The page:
“Can you genuinely explain the benefits of following Jesus in a way that is 100% authentic to your experience of life?”
Let’s be honest, most of our churches are filled with people who cannot do this. If both the leaders and the people cannot express why the good news is good, then does it really surprise us that connections with the church have grown so thin amidst all the terrible, very bad news that has monopolized almost every facet of our lives over the last 18 months?
Checkpoint No. 2 to becoming a spiritual trauma center: Can you genuinely explain the benefits of following Jesus in a way that is 100% authentic to your experience of life?
Practical Step No. 3: Invite the people into a generosity of steadfast love.
If we can find ourselves in church communities where both the pains of life and the benefits of the gospel are known, this next step should be easy: Start inviting people to join you in loving others.
Someone you know needs help. Go help them. Take someone with you. And experience firsthand how those physical, mental and emotional pains you learned about during step No. 1 begin to heal through acts of steadfast love from people of faith.
The collective trauma of the pandemic has been predominantly fueled by a lack of connection with others. People need people. And those needs aren’t met solely through a Sunday morning hour or Wednesday night dinner within our church walls. Such an expression of love responding to such a deep need will overflow into the streets of the surrounding neighborhoods and beyond time frames of convenience.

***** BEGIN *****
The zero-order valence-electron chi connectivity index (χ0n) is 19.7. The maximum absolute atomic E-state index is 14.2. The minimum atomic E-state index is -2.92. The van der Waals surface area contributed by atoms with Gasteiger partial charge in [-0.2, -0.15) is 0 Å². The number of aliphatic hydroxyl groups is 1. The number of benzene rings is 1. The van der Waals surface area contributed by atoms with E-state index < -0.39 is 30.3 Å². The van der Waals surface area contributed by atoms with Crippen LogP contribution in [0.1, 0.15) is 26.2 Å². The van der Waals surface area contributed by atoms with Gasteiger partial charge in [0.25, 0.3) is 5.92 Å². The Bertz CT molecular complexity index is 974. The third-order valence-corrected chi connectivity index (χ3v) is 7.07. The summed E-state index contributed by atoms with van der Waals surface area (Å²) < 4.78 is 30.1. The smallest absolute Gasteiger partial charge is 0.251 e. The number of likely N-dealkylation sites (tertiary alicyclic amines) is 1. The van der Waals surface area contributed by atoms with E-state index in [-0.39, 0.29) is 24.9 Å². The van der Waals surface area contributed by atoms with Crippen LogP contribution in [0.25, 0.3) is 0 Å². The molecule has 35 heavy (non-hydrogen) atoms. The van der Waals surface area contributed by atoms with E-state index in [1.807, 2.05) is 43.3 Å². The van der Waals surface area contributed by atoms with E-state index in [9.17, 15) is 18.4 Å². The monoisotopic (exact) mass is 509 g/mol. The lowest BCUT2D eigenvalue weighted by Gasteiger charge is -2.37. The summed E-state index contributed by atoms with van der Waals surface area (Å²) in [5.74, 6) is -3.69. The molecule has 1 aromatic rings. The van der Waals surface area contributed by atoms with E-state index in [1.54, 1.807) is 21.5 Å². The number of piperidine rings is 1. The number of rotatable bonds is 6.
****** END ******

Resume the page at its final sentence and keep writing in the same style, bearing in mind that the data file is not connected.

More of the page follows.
“We have got to start loving people so extravagantly that they ask us why we are doing it.”
We have got to start loving people so extravagantly that they ask us why we are doing it. And it will be in those moments that we will get to tell them about Jesus. Because he loves in these ways. And when we know and follow him, we can’t help but do the same.
Checkpoint No. 3 to becoming a spiritual trauma center: Are you loving people in extravagant ways with the help of other people?